Kia Picanto review
The stylish Kia Picanto rivals the Hyundai i10, with low running costs and a seven-year warranty
The second-generation Kia Picanto rivals the likes of the Hyundai i10, Fiat 500 and Ford Ka. The first-generation Picanto was a huge success in the Scrappage Scheme and this latest model offers even more value, but with a dose of sophistication, too. The Kia Picanto is characterised by small, chunky dimensions which give it a bolder look - it goes quite in tandem with the "small yet mighty" tagline. This, combined with Kia's distinctive 'tiger-nose' grille, helps the car compete with the likes of the new i10 and Fiat 500. The Kia Picanto is available in a practical five-door version and a sporty three-door. The 2011 Picanto has a longer wheelbase than the car it replaced, which means it's more spacious in the back, and boot space has improved, too. There are two efficient and quiet petrol engines which makes the Kia Picanto excellent for nipping around the city. The Kia Picanto comes in a wide range of trim levels, ranging from entry-level 1 to top-of-the-range White, Equinox and City models. All models are well equipped and mid-range 2 cars get alloy wheels, all around electric windows and bluetooth.
Our choice: Picanto 1.25 '2' ISG
The Kia Picanto has distinctive, chunky dimensions which means it gets more of an upmarket look than the previous generation. It gets the classic Kia 'tiger-nose' grille and oversized headlights and air intakes which give it plenty of road presence for such a small car. The new, sporty three-door model is similar to the five-door in its dimensions, but gets a larger grille opening with either silver or red trim around the edge. As well as this, it gets a wider front bumper and chrome-tipped twin exhausts at the rear. This design is carried through to the interior, where the dashboard has been shaped to mimic the tiger snout grille. The Picanto range is available in a wide variety of colours, with the three-door available in Clear White, Bright Silver, Blaze Red and Galaxy Black. The five-door version, meanwhile, gets all of the above, plus: Lemongrass, Blue Breeze and Fuchsia Blush. The three-door Kia Picanto is available in 1, 1 Air, City, White, and Equinox specifications. The Kia Picanto White is a recent addition to the line-up and gets 15-inch alloy wheels, parking sensors, Bluetooth and air conditioning. Meanwhile, five-door versions are available in 1, 1 Air, 2 and 3 specifications. Entry-level models come with electric windows, a trip computer and MP3 connectivity, but unfortunately, have to make do with 14-inch steel wheels.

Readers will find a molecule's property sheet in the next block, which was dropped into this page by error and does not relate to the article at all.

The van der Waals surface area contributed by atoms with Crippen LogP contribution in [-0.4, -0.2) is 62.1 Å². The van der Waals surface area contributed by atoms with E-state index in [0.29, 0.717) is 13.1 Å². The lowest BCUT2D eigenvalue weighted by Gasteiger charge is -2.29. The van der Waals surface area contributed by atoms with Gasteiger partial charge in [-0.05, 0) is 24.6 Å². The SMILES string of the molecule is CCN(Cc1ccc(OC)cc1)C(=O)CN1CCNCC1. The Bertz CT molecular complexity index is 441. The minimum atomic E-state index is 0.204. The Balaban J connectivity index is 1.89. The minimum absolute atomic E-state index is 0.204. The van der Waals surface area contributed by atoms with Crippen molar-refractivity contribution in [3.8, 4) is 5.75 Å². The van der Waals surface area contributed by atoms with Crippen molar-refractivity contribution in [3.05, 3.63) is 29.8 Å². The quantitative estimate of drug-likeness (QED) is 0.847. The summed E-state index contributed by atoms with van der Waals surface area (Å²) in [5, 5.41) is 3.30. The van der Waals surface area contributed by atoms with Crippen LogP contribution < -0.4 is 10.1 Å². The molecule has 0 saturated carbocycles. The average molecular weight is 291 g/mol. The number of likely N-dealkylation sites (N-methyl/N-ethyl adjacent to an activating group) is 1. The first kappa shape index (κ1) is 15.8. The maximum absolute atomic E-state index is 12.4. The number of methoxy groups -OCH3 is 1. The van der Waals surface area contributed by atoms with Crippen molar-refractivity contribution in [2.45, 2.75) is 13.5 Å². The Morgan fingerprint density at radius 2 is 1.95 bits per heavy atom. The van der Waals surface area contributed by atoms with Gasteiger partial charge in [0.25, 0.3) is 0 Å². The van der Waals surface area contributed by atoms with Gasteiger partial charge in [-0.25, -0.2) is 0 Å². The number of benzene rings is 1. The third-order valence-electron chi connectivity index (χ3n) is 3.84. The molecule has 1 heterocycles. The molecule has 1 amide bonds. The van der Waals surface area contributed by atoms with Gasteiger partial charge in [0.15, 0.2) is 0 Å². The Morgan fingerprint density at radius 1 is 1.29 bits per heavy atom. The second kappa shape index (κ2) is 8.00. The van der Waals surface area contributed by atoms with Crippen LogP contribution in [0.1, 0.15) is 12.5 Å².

The Kia Picanto comes with two efficient petrol engines - a 68bhp 1.0-litre three-cylinder engine and an 84bhp 1.2-litre. The 1.0-litre is available with 1, 1 Air, 2 and City versions, but it feels a little sluggish and it strains at higher revs. The punchy 1.25-litre, meanwhile, is available in 2, 3 and White specifications - this engine handles motorway speeds better and has enough power for overtaking. The 1.0-litre manages 67.3mpg and emits a tax-free 99g/km of CO2. The 1.25-litre returns decent fuel economy, too, managing 60mpg. The steering of the Kia Picanto is direct and the controls are light, which makes it great for navigating through city or town traffic.
The Kia Picanto received a disappointing four-star Euro NCAP crash test rating - a severe blow to the brand considering the standard among most new cars is a five-star rating. The Picanto was penalised because entry-level European-spec models don't come with ESP fitted as standard - UK models do, however, so it's not too much of a concern. It received an 86 per cent rating for adult occupant protection and standard kit includes ABS, Isofix child-seat fixings as well as driver, passenger, side and curtain airbags. The Picanto comes with Kia's seven-year, 100,000-mile warranty, which is great for a car as small as the Picanto. Plus, Kia finished seventh in our 2013 manufacturer rankings survey - a testimony to Kia's constant improvement over the past half decade. The second-generation Kia Picanto also entered the survey for the first time and finished an average 68th in the top 100 cars. Owners were disappointed with its firm ride, poor performance and lack of practicality, however.
The five-door version of the Kia Picanto boosts practicality - an extended wheelbase means accessibility to the rear bench is a lot easier. The Kia Picanto has 200 litres of boot space, which is better than the Fiat 500, but not enough to worry the Hyundai i10, Volkswagen up!, Skoda Citigo or SEAT Mii. However, it comes with 60:40 split-folding rear seats as standard, and when these are folded, boot space increases to 870 litres. A wide-shaped boot opening also makes loading larger objects a lot easier. The glove compartment is reasonably sized and there are plenty of storage cubbies, plus, mid-range versions get a hand twin cup holder underneath the centre console. It's just a shame that the steering wheel only adjusts for rake and not reach.
The petrol engines on offer with the Kia Picanto are more economical than you'd think - the 68bhp 1.0-litre returns 67.3mpg and emits just 99g/km of CO2, making it tax free. The larger 1.25-litre still manages 60mpg, and emits 109g/km of CO2, but this can be improved to 65.7mpg and 100g/km of CO2 by adding the EcoDynamics stop-start system. Those wanting to keep running costs low should avoid the four-speed automatic gearbox - the White 1.25 auto model emits 130g/km of CO2 and returns just 50.4mpg. Kia Picanto insurance groups are relatively low, and it comes with Kia's outstanding seven-year/100,000-mile warranty - great for motorists looking for a great buy on a budget.